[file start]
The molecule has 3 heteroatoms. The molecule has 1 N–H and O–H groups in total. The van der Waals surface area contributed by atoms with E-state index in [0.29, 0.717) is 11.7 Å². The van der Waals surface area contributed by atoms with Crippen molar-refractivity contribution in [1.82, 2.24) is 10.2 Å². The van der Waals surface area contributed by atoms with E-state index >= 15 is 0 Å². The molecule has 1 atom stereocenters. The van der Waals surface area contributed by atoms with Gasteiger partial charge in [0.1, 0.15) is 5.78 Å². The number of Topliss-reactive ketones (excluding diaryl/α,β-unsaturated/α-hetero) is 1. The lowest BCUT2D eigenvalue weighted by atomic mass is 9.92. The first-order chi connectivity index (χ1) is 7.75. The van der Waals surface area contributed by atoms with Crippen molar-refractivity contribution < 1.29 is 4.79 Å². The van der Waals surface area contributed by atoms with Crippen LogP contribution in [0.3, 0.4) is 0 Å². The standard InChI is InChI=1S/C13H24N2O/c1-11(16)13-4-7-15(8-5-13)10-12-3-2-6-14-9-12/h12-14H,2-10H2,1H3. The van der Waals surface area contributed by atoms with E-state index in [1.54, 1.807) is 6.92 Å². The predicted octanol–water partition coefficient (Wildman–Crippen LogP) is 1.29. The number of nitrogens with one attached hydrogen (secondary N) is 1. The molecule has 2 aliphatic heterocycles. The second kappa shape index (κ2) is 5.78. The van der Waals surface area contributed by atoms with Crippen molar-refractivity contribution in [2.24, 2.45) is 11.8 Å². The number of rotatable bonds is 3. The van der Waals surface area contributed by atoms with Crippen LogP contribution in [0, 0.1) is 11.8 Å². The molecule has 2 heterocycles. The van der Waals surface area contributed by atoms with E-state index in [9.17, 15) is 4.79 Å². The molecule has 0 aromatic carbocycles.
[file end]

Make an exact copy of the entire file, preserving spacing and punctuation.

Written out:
The molecule has 3 heteroatoms. The molecule has 1 N–H and O–H groups in total. The van der Waals surface area contributed by atoms with E-state index in [0.29, 0.717) is 11.7 Å². The van der Waals surface area contributed by atoms with Crippen molar-refractivity contribution in [1.82, 2.24) is 10.2 Å². The van der Waals surface area contributed by atoms with E-state index >= 15 is 0 Å². The molecule has 1 atom stereocenters. The van der Waals surface area contributed by atoms with Gasteiger partial charge in [0.1, 0.15) is 5.78 Å². The number of Topliss-reactive ketones (excluding diaryl/α,β-unsaturated/α-hetero) is 1. The lowest BCUT2D eigenvalue weighted by atomic mass is 9.92. The first-order chi connectivity index (χ1) is 7.75. The van der Waals surface area contributed by atoms with Crippen molar-refractivity contribution < 1.29 is 4.79 Å². The van der Waals surface area contributed by atoms with Crippen LogP contribution in [0.3, 0.4) is 0 Å². The standard InChI is InChI=1S/C13H24N2O/c1-11(16)13-4-7-15(8-5-13)10-12-3-2-6-14-9-12/h12-14H,2-10H2,1H3. The van der Waals surface area contributed by atoms with E-state index in [1.54, 1.807) is 6.92 Å². The predicted octanol–water partition coefficient (Wildman–Crippen LogP) is 1.29. The number of nitrogens with one attached hydrogen (secondary N) is 1. The molecule has 2 aliphatic heterocycles. The second kappa shape index (κ2) is 5.78. The van der Waals surface area contributed by atoms with Crippen molar-refractivity contribution in [2.24, 2.45) is 11.8 Å². The number of rotatable bonds is 3. The van der Waals surface area contributed by atoms with Crippen LogP contribution in [0, 0.1) is 11.8 Å². The molecule has 2 heterocycles. The van der Waals surface area contributed by atoms with E-state index in [9.17, 15) is 4.79 Å². The molecule has 0 aromatic carbocycles.